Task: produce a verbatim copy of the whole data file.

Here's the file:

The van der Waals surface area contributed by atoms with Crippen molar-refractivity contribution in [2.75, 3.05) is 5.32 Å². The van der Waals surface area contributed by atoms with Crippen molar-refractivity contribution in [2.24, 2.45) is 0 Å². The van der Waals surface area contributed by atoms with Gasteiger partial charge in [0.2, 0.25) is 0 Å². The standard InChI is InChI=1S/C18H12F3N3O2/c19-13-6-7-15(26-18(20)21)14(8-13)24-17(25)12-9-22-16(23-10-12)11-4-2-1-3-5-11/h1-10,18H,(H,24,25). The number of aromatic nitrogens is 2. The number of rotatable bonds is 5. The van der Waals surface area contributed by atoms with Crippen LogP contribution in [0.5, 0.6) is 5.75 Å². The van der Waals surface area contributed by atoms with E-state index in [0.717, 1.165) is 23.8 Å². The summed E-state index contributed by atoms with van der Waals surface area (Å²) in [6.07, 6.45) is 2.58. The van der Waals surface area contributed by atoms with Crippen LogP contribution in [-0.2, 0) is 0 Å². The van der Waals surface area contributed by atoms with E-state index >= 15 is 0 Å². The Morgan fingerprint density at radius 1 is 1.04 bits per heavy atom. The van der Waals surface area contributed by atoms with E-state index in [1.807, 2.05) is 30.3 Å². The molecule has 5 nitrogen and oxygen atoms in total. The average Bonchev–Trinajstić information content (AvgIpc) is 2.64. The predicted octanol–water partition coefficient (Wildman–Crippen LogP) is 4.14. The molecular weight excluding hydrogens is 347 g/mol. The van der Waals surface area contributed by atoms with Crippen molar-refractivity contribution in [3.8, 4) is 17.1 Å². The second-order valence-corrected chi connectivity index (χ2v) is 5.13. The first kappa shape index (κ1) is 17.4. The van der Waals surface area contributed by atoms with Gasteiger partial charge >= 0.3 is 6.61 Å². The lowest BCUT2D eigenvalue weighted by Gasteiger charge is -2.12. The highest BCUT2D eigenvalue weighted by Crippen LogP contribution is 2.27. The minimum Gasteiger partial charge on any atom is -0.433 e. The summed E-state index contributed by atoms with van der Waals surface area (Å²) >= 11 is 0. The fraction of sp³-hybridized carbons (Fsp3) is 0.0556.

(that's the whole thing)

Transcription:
The van der Waals surface area contributed by atoms with Crippen molar-refractivity contribution in [2.75, 3.05) is 5.32 Å². The van der Waals surface area contributed by atoms with Crippen molar-refractivity contribution in [2.24, 2.45) is 0 Å². The van der Waals surface area contributed by atoms with Gasteiger partial charge in [0.2, 0.25) is 0 Å². The standard InChI is InChI=1S/C18H12F3N3O2/c19-13-6-7-15(26-18(20)21)14(8-13)24-17(25)12-9-22-16(23-10-12)11-4-2-1-3-5-11/h1-10,18H,(H,24,25). The number of aromatic nitrogens is 2. The number of rotatable bonds is 5. The van der Waals surface area contributed by atoms with Crippen LogP contribution in [0.5, 0.6) is 5.75 Å². The van der Waals surface area contributed by atoms with E-state index in [0.717, 1.165) is 23.8 Å². The summed E-state index contributed by atoms with van der Waals surface area (Å²) in [6.07, 6.45) is 2.58. The van der Waals surface area contributed by atoms with Crippen LogP contribution in [-0.2, 0) is 0 Å². The van der Waals surface area contributed by atoms with E-state index >= 15 is 0 Å². The Morgan fingerprint density at radius 1 is 1.04 bits per heavy atom. The van der Waals surface area contributed by atoms with E-state index in [1.807, 2.05) is 30.3 Å². The molecule has 5 nitrogen and oxygen atoms in total. The average Bonchev–Trinajstić information content (AvgIpc) is 2.64. The predicted octanol–water partition coefficient (Wildman–Crippen LogP) is 4.14. The molecular weight excluding hydrogens is 347 g/mol. The van der Waals surface area contributed by atoms with Crippen molar-refractivity contribution in [3.8, 4) is 17.1 Å². The second-order valence-corrected chi connectivity index (χ2v) is 5.13. The first kappa shape index (κ1) is 17.4. The van der Waals surface area contributed by atoms with Gasteiger partial charge >= 0.3 is 6.61 Å². The lowest BCUT2D eigenvalue weighted by Gasteiger charge is -2.12. The highest BCUT2D eigenvalue weighted by Crippen LogP contribution is 2.27. The minimum Gasteiger partial charge on any atom is -0.433 e. The summed E-state index contributed by atoms with van der Waals surface area (Å²) >= 11 is 0. The fraction of sp³-hybridized carbons (Fsp3) is 0.0556.